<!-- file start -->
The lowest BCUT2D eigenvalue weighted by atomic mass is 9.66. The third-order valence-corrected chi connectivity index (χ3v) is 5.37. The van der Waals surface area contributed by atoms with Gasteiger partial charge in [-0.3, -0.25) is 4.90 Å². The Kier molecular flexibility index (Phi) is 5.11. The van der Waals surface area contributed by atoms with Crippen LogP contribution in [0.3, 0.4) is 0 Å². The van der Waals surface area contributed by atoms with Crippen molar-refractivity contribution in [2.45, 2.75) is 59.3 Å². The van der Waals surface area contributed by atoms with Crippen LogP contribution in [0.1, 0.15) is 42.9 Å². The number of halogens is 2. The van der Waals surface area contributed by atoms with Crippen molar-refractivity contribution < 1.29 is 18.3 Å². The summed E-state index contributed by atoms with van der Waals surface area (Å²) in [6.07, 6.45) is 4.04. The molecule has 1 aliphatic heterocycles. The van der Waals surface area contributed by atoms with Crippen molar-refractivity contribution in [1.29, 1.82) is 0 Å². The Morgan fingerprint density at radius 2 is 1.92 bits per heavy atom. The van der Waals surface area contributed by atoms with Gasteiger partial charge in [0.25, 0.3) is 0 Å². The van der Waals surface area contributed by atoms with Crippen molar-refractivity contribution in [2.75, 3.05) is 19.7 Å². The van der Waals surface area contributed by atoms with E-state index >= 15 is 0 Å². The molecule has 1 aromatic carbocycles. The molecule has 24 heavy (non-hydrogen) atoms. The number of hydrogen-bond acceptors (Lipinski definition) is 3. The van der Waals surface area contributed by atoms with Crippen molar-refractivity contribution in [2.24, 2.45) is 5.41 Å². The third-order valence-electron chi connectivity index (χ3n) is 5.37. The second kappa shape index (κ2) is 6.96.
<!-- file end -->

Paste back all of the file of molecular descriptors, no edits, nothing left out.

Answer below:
The lowest BCUT2D eigenvalue weighted by atomic mass is 9.66. The third-order valence-corrected chi connectivity index (χ3v) is 5.37. The van der Waals surface area contributed by atoms with Gasteiger partial charge in [-0.3, -0.25) is 4.90 Å². The Kier molecular flexibility index (Phi) is 5.11. The van der Waals surface area contributed by atoms with Crippen LogP contribution in [0.3, 0.4) is 0 Å². The van der Waals surface area contributed by atoms with Crippen molar-refractivity contribution in [2.45, 2.75) is 59.3 Å². The van der Waals surface area contributed by atoms with Crippen LogP contribution in [0.1, 0.15) is 42.9 Å². The number of halogens is 2. The van der Waals surface area contributed by atoms with Crippen molar-refractivity contribution < 1.29 is 18.3 Å². The summed E-state index contributed by atoms with van der Waals surface area (Å²) in [6.07, 6.45) is 4.04. The molecule has 1 aliphatic heterocycles. The van der Waals surface area contributed by atoms with Crippen molar-refractivity contribution in [1.29, 1.82) is 0 Å². The Morgan fingerprint density at radius 2 is 1.92 bits per heavy atom. The van der Waals surface area contributed by atoms with Gasteiger partial charge in [0.25, 0.3) is 0 Å². The van der Waals surface area contributed by atoms with Crippen molar-refractivity contribution in [2.75, 3.05) is 19.7 Å². The van der Waals surface area contributed by atoms with E-state index >= 15 is 0 Å². The molecule has 1 aromatic carbocycles. The molecule has 24 heavy (non-hydrogen) atoms. The number of hydrogen-bond acceptors (Lipinski definition) is 3. The van der Waals surface area contributed by atoms with Crippen molar-refractivity contribution in [2.24, 2.45) is 5.41 Å². The third-order valence-electron chi connectivity index (χ3n) is 5.37. The second kappa shape index (κ2) is 6.96.